Item description for Icons of Art: The Collections of the National Museum of Indonesia by John N. Miksic...
The Indonesian National Museum is one of the oldest museums in Asia, and for anyone interested in the cultural and national heritage of Indonesia it is the one place not to be missed. For those unable to visit Indonesia, Icons of Art brings this heritage to you in an exquisite and detailed volume. Its collections span an immense range in time and space, covering millions of years of natural and human history and thousands of islands scattered between the Indian and Pacific oceans. Icons of Art is an exploration of the National Museum's collections, including many never-before exhibited treasures, on the occasion of a major expansion of the museum.
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Studio: Bab Publishing
Est. Packaging Dimensions: Length: 1.25" Width: 10" Height: 11.25" Weight: 4.05 lbs.
Release Date Oct 15, 2007
Publisher Tuttle Publishing
ISBN 9798926250 ISBN13 9789798926259 UPC 676251926255
Availability 0 units.
More About John N. Miksic
John Miksic is now professor of history at the National University of Singapore.
Reviews - What do customers think about Icons of Art: The Collections of the National Museum of Indonesia?
Indonesia's National Museum Jun 5, 2008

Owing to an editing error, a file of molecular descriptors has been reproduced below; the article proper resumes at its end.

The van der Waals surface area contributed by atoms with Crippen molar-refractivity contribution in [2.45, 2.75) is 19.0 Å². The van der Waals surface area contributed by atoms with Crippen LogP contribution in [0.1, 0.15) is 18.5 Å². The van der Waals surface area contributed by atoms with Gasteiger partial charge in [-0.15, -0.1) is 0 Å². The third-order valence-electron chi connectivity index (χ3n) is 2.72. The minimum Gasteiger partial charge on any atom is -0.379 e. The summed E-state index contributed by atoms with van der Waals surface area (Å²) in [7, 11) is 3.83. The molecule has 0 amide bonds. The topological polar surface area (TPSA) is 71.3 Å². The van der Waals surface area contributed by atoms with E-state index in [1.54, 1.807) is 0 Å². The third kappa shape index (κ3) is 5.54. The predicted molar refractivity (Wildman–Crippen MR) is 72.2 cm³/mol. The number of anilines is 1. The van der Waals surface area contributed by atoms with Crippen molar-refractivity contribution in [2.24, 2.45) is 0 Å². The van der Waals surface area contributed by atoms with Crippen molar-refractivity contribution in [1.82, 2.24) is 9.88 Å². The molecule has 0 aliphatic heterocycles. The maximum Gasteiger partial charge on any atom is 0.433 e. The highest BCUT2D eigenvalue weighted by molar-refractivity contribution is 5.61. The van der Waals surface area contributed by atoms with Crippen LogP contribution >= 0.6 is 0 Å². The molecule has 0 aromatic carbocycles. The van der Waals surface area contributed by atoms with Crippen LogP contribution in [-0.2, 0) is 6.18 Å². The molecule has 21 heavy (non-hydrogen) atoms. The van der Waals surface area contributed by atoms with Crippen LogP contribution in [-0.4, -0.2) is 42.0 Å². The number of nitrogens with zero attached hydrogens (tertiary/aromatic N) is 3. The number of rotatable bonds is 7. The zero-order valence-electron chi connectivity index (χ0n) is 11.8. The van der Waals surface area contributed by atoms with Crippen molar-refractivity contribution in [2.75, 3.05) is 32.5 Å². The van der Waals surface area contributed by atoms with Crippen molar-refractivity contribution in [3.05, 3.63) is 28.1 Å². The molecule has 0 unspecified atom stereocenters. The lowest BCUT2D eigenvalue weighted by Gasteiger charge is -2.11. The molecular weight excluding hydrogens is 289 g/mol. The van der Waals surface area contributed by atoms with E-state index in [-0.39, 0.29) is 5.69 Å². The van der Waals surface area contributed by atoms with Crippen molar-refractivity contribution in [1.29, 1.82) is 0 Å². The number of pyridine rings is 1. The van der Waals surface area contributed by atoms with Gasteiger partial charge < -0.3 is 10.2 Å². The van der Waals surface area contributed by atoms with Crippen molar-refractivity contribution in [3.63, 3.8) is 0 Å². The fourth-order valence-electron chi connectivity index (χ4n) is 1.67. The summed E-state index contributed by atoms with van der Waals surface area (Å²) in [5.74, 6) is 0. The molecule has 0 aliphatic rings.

This new guide (2007) to the highlights of Indonesia's National Museum is very welcome. It is reasonably priced, topically organized, and offers selective but blanced coverage of the Museum's holdings in prehistory, metal work, statues, textiles, and ethnographic artifacts. Good photographs, and short but informative object descriptions, combine with a few longer essays to give a good overview of the museum's history, current status, and aspirations for the future. Approximately 500 (my estimate) of the museum's 150,000 holdings are illustrated and discussed.
Some readers may want to know how this book compares to the earlier, 1992, "Art of Indonesia: Pusaka" from the same museum. "Pusaka" shows fewer objects, but in larger-format (and frankly, better) photographs. The essays in "Pusaka" focus on a single topic (pusaka = cultural and spiritual heritage), and are quite worthwhile for that very reason. Lovers of Indonesian art will want to have both books, because their differences compliment each other and both are very worthwhile. If I had to choose only one, it would be "Icons," just because it is more recent and gives the current insight into the museum's philosophy. Ideally, though, both books would occupy an honored place on any reader's bookshelf.